Looking into the U of R President’s Breakfast for Athletics
Helping U of R athletics programs during the pandemic
This year marks the 11th anniversary of The University of Regina President’s Breakfast for Athletics, which (at the time of this article’s release) will have taken place on March 23rd of 2021. However, despite the event having come and gone, it’s still worth noting the significant impact that it will have for U of R Athletics.
The President’s Breakfast comes to the U of R in a timely manner as the funds raised from it will help to keep the U of R sports programs afloat amidst the ongoing pandemic.
According to the media release based around the President’s Breakfast, this event is “the largest fundraiser for U of R athletics programs, providing financial support for student athletes through scholarships, recruitment efforts, and program enhancement.”
All money raised as a result of the event, up to $100,000, will be matched by the Office of the President.
Since it began in 2010, the President’s Breakfast has garnered more than $1 million in funds for both the U of R Cougars and the U of R Rams programs.
Lisa Robertson, U of R director of sport, community engagement & athlete development, noted in the release just how grateful she is for the event with regards to helping U of R Athletics during the COVID pandemic (especially during a time when the virus is now more prominent than ever).
“The President’s Breakfast is the premiere fundraising event for our Cougars and Rams teams. The support of the President’s Office, with matching funds, is what makes the event so impactful and so important to our programs,” says Robertson. “I am immensely grateful for the more than 900 attendees who have showed their support for our student athletes, and I know our coaches and players feel the same.”
With regards to what the event will hold for those attending, according to the release, there will be some rather notable guest speakers taking part. The list and descriptions of the said guests are as follows:
Regina-born snowboarder Mark McMorris will be a guest speaker at the President’s Breakfast. McMorris is one of the most honoured athletes in the world of action sports. His accomplishments include, but are not limited to: 2 Olympic medals, 21 Winter X Games medals (9 golds, 9 silvers and 3 bronze), and 3 World Championships medals (1 gold, 2 silver). In total, McMorris has accumulated 26 medals in all.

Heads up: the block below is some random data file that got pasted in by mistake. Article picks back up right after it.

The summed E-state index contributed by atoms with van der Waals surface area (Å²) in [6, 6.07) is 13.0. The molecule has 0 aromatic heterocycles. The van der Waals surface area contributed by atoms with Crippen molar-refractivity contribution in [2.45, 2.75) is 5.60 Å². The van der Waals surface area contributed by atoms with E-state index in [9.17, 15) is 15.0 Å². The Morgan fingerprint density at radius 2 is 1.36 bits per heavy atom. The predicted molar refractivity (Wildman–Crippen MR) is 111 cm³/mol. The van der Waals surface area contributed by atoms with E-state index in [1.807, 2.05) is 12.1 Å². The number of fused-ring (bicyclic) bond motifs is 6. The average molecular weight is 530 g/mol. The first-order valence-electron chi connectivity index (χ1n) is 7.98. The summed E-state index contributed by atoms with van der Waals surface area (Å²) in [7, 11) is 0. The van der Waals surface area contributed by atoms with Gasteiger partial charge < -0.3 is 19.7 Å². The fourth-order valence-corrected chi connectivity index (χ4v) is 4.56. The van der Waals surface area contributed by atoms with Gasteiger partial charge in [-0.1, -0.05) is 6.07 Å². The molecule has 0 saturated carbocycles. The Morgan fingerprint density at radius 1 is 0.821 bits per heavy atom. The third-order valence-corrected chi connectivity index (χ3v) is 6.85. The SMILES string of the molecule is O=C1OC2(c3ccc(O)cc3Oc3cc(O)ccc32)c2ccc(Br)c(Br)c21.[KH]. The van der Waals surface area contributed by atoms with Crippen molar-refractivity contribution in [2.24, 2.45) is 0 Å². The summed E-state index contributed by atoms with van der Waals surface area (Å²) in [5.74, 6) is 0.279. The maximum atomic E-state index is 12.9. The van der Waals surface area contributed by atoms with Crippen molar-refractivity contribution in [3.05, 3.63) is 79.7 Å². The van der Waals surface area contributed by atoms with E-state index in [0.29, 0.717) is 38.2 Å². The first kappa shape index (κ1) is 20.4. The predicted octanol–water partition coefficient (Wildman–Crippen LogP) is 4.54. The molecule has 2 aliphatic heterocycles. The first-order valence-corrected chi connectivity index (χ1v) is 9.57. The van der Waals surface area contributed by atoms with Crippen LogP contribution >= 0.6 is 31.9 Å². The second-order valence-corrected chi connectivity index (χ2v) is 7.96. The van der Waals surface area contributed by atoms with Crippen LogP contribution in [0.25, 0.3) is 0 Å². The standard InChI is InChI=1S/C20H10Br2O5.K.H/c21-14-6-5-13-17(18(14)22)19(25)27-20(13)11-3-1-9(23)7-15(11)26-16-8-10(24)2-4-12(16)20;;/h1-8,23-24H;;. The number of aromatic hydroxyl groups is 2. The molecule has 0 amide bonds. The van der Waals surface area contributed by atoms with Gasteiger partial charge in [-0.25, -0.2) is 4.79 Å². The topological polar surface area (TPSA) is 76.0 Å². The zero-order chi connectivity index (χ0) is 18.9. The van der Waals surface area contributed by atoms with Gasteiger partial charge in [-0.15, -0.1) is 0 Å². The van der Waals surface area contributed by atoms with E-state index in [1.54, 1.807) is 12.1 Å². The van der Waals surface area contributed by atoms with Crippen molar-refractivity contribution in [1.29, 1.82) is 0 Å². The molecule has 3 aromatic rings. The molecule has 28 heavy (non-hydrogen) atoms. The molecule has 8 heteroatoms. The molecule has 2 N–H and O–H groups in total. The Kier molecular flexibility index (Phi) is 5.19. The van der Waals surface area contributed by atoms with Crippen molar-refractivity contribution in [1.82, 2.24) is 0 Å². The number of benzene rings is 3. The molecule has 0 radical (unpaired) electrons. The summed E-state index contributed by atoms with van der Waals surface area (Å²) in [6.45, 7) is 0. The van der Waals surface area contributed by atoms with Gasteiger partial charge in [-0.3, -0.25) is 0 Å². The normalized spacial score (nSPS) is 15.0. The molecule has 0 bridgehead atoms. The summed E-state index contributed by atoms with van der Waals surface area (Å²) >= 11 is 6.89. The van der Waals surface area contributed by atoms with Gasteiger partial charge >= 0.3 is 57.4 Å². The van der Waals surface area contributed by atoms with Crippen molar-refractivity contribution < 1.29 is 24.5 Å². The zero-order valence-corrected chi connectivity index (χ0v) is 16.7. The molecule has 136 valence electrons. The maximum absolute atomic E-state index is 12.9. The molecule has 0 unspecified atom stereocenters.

President of Hockey Operations for the NHL’s Pittsburgh Penguins Brian Burke is another guest speaker. On top of winning the Stanley Cup with the Anaheim Ducks in 2007, Burke also served as an analyst for the NHL. Alongside that of the Penguins and Ducks, Burke has also been president of operations for the Calgary Flames and Toronto Maple Leafs, and the general manager of the Vancouver Canucks.
Finally, hockey analyst and former NHL defenceman (the Vancouver Canucks and the Anaheim Ducks) Kevin Bieksa will also be a part of the event. Bieska made an impact during his time with the Vancouver Canucks as he won two team awards with the organization, the first of which being the Babe Pratt Trophy which is awarded to top defenceman, and the second being the Fred J. Hume Award which is awarded to the unsung hero. Both were awarded to him in 2007. As well, Bieska was part of the Canucks team that made it to the Stanley Cup Finals in 2011.
On top of the guest speakers, Claire Hanna of CTV Regina will be the event’s master of ceremonies.
All of these individuals being a part of the President’s Breakfast helps to solidify the kind of impact that this event truly has on the U of R. However, it is also important to remember, despite how nice to is to have these speakers be a part of this event, it should not deter from the fact that this event is for the students at the end of the day.
Given that the COVID-19 pandemic has (as was mentioned at the beginning of this article) dealt a critical blow to U of R athletic programs, the President’s Breakfast should be seen as a wonderful opportunity to help bring in those much needed funds to the places that they need to go. This especially being the case now as a new variant of the virus runs rampant in the city of Regina.
Considering that the variant has increased the number of cases to shockingly high amounts, with over 31,000 individuals being infected in the province (over 6,000 positive cases in Regina alone), the idea that these programs will be thriving sooner rather than later is just completely false at its core. So, any money that can find its way into said programs is a win for the student athletes that wish to continue pursuing their passions.
So, as always, the more than can be done to social distance, wear masks, keep from public gatherings, and sanitize, the better. All of it helps in making sure that these programs can take place in a safe environment for students that just want to do what they love. So please, do your part.